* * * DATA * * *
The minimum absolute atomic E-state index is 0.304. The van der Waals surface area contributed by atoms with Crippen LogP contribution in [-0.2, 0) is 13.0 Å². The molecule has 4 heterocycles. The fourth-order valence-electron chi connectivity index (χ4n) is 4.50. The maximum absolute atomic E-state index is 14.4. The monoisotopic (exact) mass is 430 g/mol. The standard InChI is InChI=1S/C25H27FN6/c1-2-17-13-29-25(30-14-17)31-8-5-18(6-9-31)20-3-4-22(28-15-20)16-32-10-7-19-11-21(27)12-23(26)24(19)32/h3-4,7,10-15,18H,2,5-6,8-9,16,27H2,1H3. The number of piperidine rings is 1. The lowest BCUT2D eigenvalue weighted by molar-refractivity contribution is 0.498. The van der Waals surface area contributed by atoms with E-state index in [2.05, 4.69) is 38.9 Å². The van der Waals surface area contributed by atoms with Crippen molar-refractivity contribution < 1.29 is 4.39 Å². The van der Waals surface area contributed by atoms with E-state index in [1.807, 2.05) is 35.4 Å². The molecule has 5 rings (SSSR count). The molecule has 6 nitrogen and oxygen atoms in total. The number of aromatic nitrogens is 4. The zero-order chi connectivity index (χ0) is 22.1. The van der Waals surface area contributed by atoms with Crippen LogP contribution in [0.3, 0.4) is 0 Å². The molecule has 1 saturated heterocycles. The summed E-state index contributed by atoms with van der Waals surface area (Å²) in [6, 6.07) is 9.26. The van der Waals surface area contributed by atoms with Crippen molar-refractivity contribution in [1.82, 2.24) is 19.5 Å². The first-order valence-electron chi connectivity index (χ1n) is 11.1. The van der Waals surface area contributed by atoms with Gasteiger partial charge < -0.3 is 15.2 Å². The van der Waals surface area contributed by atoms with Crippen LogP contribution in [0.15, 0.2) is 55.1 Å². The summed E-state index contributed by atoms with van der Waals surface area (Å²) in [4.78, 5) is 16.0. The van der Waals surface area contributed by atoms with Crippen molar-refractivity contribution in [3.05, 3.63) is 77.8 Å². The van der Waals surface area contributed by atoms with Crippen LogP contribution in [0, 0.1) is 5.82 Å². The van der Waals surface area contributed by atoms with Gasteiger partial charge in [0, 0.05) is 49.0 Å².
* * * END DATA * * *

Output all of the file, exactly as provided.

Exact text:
The minimum absolute atomic E-state index is 0.304. The van der Waals surface area contributed by atoms with Crippen LogP contribution in [-0.2, 0) is 13.0 Å². The molecule has 4 heterocycles. The fourth-order valence-electron chi connectivity index (χ4n) is 4.50. The maximum absolute atomic E-state index is 14.4. The monoisotopic (exact) mass is 430 g/mol. The standard InChI is InChI=1S/C25H27FN6/c1-2-17-13-29-25(30-14-17)31-8-5-18(6-9-31)20-3-4-22(28-15-20)16-32-10-7-19-11-21(27)12-23(26)24(19)32/h3-4,7,10-15,18H,2,5-6,8-9,16,27H2,1H3. The number of piperidine rings is 1. The lowest BCUT2D eigenvalue weighted by molar-refractivity contribution is 0.498. The van der Waals surface area contributed by atoms with E-state index in [2.05, 4.69) is 38.9 Å². The van der Waals surface area contributed by atoms with Crippen molar-refractivity contribution < 1.29 is 4.39 Å². The van der Waals surface area contributed by atoms with E-state index in [1.807, 2.05) is 35.4 Å². The molecule has 5 rings (SSSR count). The molecule has 6 nitrogen and oxygen atoms in total. The number of aromatic nitrogens is 4. The zero-order chi connectivity index (χ0) is 22.1. The van der Waals surface area contributed by atoms with Crippen LogP contribution in [0.3, 0.4) is 0 Å². The molecule has 1 saturated heterocycles. The summed E-state index contributed by atoms with van der Waals surface area (Å²) in [6, 6.07) is 9.26. The van der Waals surface area contributed by atoms with Crippen molar-refractivity contribution in [1.82, 2.24) is 19.5 Å². The first-order valence-electron chi connectivity index (χ1n) is 11.1. The van der Waals surface area contributed by atoms with Gasteiger partial charge < -0.3 is 15.2 Å². The van der Waals surface area contributed by atoms with Crippen LogP contribution in [0.15, 0.2) is 55.1 Å². The summed E-state index contributed by atoms with van der Waals surface area (Å²) in [4.78, 5) is 16.0. The van der Waals surface area contributed by atoms with Crippen molar-refractivity contribution in [3.05, 3.63) is 77.8 Å². The van der Waals surface area contributed by atoms with Crippen LogP contribution in [0, 0.1) is 5.82 Å². The van der Waals surface area contributed by atoms with Gasteiger partial charge in [0, 0.05) is 49.0 Å².